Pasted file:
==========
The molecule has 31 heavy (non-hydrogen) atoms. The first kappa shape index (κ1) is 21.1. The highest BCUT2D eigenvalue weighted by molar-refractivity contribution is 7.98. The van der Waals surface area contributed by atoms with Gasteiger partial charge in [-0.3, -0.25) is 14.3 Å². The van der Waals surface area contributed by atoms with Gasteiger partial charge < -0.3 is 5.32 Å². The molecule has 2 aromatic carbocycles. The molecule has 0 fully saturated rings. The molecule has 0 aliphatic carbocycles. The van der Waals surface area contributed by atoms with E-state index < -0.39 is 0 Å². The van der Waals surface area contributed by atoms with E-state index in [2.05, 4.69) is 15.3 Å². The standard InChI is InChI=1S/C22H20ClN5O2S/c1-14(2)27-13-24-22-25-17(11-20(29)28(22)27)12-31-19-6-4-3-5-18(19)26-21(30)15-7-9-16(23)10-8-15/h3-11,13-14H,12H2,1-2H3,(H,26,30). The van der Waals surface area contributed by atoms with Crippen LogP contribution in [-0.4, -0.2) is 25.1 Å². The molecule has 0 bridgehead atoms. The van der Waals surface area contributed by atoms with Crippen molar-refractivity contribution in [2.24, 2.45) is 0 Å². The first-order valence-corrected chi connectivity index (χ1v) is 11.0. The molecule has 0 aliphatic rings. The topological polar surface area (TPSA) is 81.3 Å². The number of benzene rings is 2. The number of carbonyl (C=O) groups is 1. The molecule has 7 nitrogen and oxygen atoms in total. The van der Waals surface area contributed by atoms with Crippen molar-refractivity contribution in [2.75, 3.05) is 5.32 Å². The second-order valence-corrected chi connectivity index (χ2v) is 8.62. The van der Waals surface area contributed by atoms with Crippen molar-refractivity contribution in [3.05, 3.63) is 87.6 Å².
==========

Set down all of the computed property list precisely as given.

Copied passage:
The molecule has 31 heavy (non-hydrogen) atoms. The first kappa shape index (κ1) is 21.1. The highest BCUT2D eigenvalue weighted by molar-refractivity contribution is 7.98. The van der Waals surface area contributed by atoms with Gasteiger partial charge in [-0.3, -0.25) is 14.3 Å². The van der Waals surface area contributed by atoms with Gasteiger partial charge < -0.3 is 5.32 Å². The molecule has 2 aromatic carbocycles. The molecule has 0 fully saturated rings. The molecule has 0 aliphatic carbocycles. The van der Waals surface area contributed by atoms with E-state index < -0.39 is 0 Å². The van der Waals surface area contributed by atoms with E-state index in [2.05, 4.69) is 15.3 Å². The standard InChI is InChI=1S/C22H20ClN5O2S/c1-14(2)27-13-24-22-25-17(11-20(29)28(22)27)12-31-19-6-4-3-5-18(19)26-21(30)15-7-9-16(23)10-8-15/h3-11,13-14H,12H2,1-2H3,(H,26,30). The van der Waals surface area contributed by atoms with Crippen LogP contribution in [-0.4, -0.2) is 25.1 Å². The molecule has 0 bridgehead atoms. The van der Waals surface area contributed by atoms with Crippen molar-refractivity contribution in [2.24, 2.45) is 0 Å². The first-order valence-corrected chi connectivity index (χ1v) is 11.0. The molecule has 0 aliphatic rings. The topological polar surface area (TPSA) is 81.3 Å². The number of benzene rings is 2. The number of carbonyl (C=O) groups is 1. The molecule has 7 nitrogen and oxygen atoms in total. The van der Waals surface area contributed by atoms with Crippen molar-refractivity contribution in [2.75, 3.05) is 5.32 Å². The second-order valence-corrected chi connectivity index (χ2v) is 8.62. The van der Waals surface area contributed by atoms with Crippen molar-refractivity contribution in [3.05, 3.63) is 87.6 Å².